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fxus64 khun 241158 

Area forecast discussion
National Weather Service Huntsville Alabama
558 am CST Sat Feb 24 2018

for 12z tafs.


Near term...(today and tonight)
issued at 335 am CST Sat Feb 24 2018

A progressive shortwave trough moving across the intermountain west
towards the Southern Plains will act to compress a subtropical jet
while a ridge centered over the western Atlantic weakens. This
shortwave trough will gain a negative tilt later this morning as it
shifts northwest on the western flank of the ridge. The merging of
the polar and subtropical jet, the NE to SW orientation of the jet
streak, the strengthening of the llj, and the resulting
kinematic/thermodynamic environment are just a few of the ingredients
for this potential severe weather event later this evening into the
overnight hours. Meanwhile a frontal boundary has been stalled
across the MS/Ohio River valleys.

First though, for today, broken to overcast low to mid level cloud
cover will prevail with a strengthening southerly surface flow
keeping unseasonably warm air and dewpoint temperatures in place.
Made only modest adjustments to the daytime highs with the potential
for cloud cover keeping them lower (in mid 70s). With steepening
lapse rates aloft and convective temperatures, surface based
instability will rise to between 1000-2000 j/kg later this afternoon.
The highest amounts of instability actually resides to the southwest
and west closer to the moisture tongue stretching from the Texas Gulf
Coast to the Ohio River valley. Supercells are expected to develop
ahead of the slow moving cold front and pre-frontal qlcs over the
Ozarks area to northeast Texas. These supercells should merge with the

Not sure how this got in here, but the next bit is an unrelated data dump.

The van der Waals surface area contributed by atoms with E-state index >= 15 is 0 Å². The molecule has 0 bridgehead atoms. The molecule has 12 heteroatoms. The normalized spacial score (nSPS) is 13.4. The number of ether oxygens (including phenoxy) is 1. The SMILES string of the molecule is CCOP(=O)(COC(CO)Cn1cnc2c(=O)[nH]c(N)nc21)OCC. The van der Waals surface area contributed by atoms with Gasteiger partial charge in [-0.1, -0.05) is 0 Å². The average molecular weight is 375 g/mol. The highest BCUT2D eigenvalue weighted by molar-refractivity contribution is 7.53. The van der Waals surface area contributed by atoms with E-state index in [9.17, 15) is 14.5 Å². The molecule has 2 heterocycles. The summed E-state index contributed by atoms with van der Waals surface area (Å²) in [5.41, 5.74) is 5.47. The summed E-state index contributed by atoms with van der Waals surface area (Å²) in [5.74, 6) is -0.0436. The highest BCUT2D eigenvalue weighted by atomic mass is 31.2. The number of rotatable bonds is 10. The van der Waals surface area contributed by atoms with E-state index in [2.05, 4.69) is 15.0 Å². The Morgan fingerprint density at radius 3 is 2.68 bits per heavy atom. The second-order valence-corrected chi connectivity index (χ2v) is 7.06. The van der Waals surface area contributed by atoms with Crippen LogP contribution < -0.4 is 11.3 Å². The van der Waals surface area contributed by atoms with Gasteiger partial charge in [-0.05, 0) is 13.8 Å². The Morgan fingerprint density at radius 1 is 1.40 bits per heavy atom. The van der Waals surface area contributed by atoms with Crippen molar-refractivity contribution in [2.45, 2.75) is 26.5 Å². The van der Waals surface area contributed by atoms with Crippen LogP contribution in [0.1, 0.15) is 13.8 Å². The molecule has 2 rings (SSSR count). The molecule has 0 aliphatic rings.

qlcs as the qlcs accelerates across MS River Valley. For the Tennessee
Valley, there may be scattered showers and thunderstorms during the
day today, and some of these could be strong with small hail and
gusty winds the main threat during the afternoon. The main limiting
factor will be cloud cover and challenges in timing of mesoscale
embedded undulations within the subtropical jet which may be just
enough to lift surface based parcels to the level of free convection.

Before the arrival of this qlcs later this evening, deep layer bulk
shear will be increasing to 50-60 kts from the SW along with a
decrease in instability with mixed layer cape between 500-1000 j/kg
as the low level jet strengthens. Surface dewpoints will be in the mid 60s. The
timing of this qlcs arrival is a bit uncertain given changes in the
mesoscale/cold pool speed. However, the latest consensus of hi-res
and short range model guidance is between 03z-07z arrival over northwest Alabama.
With the quick movement northeast of the shortwave trough, occluding
complement surface parent low over WI/mi, and lower
shear/instability environment further east, anticipate the qlcs to
begin decaying upon arrival. Damaging winds along bowing
segments/lewps of the qlcs are possible, especially where the these
bowing segments are normal to the SW bulk shear vectors. In
addition, curved hodographs and veering of shear profile also support
a tornado threat (though diminishing as it arrives) along the apex
of any of these bowing segments. As is the case with most qlcs
tornado scenarios, the tornadoes will be of a quick spin-up nature
and may not have any mesocyclones. The qlcs should be exiting
northeast Alabama by early Sunday morning bringing an end to the

Short term...(sunday and Sunday night)
issued at 335 am CST Sat Feb 24 2018